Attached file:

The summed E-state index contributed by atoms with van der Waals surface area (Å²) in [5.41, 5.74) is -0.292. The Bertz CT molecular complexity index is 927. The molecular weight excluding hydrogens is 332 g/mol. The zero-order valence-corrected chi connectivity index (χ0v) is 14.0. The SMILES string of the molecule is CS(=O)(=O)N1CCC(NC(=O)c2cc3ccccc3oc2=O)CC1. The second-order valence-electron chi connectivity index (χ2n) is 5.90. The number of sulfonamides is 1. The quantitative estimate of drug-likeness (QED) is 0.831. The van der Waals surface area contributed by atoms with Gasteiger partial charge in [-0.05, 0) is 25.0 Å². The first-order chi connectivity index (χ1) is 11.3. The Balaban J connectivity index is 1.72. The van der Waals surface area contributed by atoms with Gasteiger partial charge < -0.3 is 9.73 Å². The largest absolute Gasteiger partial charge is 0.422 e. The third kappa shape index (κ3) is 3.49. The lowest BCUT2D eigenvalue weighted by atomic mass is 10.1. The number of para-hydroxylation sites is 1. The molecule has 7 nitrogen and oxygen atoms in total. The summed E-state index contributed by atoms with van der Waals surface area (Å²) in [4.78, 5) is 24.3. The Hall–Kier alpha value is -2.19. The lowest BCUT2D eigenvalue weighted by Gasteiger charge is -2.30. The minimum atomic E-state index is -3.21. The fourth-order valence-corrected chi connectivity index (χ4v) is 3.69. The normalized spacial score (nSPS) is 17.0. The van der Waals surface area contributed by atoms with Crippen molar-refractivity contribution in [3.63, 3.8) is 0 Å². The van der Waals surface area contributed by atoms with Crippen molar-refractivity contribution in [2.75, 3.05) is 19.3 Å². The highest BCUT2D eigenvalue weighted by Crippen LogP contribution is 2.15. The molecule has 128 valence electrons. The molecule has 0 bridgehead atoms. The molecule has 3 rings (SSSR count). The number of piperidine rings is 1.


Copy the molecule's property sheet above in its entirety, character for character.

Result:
The summed E-state index contributed by atoms with van der Waals surface area (Å²) in [5.41, 5.74) is -0.292. The Bertz CT molecular complexity index is 927. The molecular weight excluding hydrogens is 332 g/mol. The zero-order valence-corrected chi connectivity index (χ0v) is 14.0. The SMILES string of the molecule is CS(=O)(=O)N1CCC(NC(=O)c2cc3ccccc3oc2=O)CC1. The second-order valence-electron chi connectivity index (χ2n) is 5.90. The number of sulfonamides is 1. The quantitative estimate of drug-likeness (QED) is 0.831. The van der Waals surface area contributed by atoms with Gasteiger partial charge in [-0.05, 0) is 25.0 Å². The first-order chi connectivity index (χ1) is 11.3. The Balaban J connectivity index is 1.72. The van der Waals surface area contributed by atoms with Gasteiger partial charge < -0.3 is 9.73 Å². The largest absolute Gasteiger partial charge is 0.422 e. The third kappa shape index (κ3) is 3.49. The lowest BCUT2D eigenvalue weighted by atomic mass is 10.1. The number of para-hydroxylation sites is 1. The molecule has 7 nitrogen and oxygen atoms in total. The summed E-state index contributed by atoms with van der Waals surface area (Å²) in [4.78, 5) is 24.3. The Hall–Kier alpha value is -2.19. The lowest BCUT2D eigenvalue weighted by Gasteiger charge is -2.30. The minimum atomic E-state index is -3.21. The fourth-order valence-corrected chi connectivity index (χ4v) is 3.69. The normalized spacial score (nSPS) is 17.0. The van der Waals surface area contributed by atoms with Crippen molar-refractivity contribution in [3.63, 3.8) is 0 Å². The van der Waals surface area contributed by atoms with Crippen molar-refractivity contribution in [2.75, 3.05) is 19.3 Å². The highest BCUT2D eigenvalue weighted by Crippen LogP contribution is 2.15. The molecule has 128 valence electrons. The molecule has 0 bridgehead atoms. The molecule has 3 rings (SSSR count). The number of piperidine rings is 1.